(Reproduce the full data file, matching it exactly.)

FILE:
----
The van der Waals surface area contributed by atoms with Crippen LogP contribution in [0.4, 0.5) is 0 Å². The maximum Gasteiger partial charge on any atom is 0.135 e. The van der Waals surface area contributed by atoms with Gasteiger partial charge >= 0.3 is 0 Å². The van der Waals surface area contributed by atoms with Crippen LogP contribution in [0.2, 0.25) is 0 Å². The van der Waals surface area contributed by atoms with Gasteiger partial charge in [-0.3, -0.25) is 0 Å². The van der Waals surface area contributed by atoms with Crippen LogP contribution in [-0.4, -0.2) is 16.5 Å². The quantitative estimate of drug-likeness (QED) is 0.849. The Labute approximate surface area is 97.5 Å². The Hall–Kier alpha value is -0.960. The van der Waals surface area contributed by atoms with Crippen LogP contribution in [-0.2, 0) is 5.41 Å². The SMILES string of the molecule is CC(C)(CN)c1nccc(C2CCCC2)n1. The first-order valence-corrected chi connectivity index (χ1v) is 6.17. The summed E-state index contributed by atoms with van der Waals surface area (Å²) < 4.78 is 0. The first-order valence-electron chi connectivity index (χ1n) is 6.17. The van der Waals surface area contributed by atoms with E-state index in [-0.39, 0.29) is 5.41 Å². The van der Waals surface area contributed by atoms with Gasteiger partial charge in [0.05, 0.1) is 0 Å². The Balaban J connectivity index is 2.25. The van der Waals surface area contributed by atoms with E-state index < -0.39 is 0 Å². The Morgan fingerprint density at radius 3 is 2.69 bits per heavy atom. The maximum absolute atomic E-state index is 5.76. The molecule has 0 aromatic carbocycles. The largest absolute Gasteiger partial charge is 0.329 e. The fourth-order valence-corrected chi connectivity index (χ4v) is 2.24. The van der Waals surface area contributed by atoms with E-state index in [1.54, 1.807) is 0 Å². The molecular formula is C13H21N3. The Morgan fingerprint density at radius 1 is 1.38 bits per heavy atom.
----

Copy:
The van der Waals surface area contributed by atoms with Crippen LogP contribution in [0.4, 0.5) is 0 Å². The maximum Gasteiger partial charge on any atom is 0.135 e. The van der Waals surface area contributed by atoms with Gasteiger partial charge >= 0.3 is 0 Å². The van der Waals surface area contributed by atoms with Crippen LogP contribution in [0.2, 0.25) is 0 Å². The van der Waals surface area contributed by atoms with Gasteiger partial charge in [-0.3, -0.25) is 0 Å². The van der Waals surface area contributed by atoms with Crippen LogP contribution in [-0.4, -0.2) is 16.5 Å². The quantitative estimate of drug-likeness (QED) is 0.849. The Labute approximate surface area is 97.5 Å². The Hall–Kier alpha value is -0.960. The van der Waals surface area contributed by atoms with Crippen LogP contribution in [-0.2, 0) is 5.41 Å². The SMILES string of the molecule is CC(C)(CN)c1nccc(C2CCCC2)n1. The first-order valence-corrected chi connectivity index (χ1v) is 6.17. The summed E-state index contributed by atoms with van der Waals surface area (Å²) < 4.78 is 0. The first-order valence-electron chi connectivity index (χ1n) is 6.17. The van der Waals surface area contributed by atoms with E-state index in [-0.39, 0.29) is 5.41 Å². The van der Waals surface area contributed by atoms with Gasteiger partial charge in [0.05, 0.1) is 0 Å². The Balaban J connectivity index is 2.25. The van der Waals surface area contributed by atoms with E-state index < -0.39 is 0 Å². The Morgan fingerprint density at radius 3 is 2.69 bits per heavy atom. The maximum absolute atomic E-state index is 5.76. The molecule has 0 aromatic carbocycles. The largest absolute Gasteiger partial charge is 0.329 e. The fourth-order valence-corrected chi connectivity index (χ4v) is 2.24. The van der Waals surface area contributed by atoms with E-state index in [1.54, 1.807) is 0 Å². The molecular formula is C13H21N3. The Morgan fingerprint density at radius 1 is 1.38 bits per heavy atom.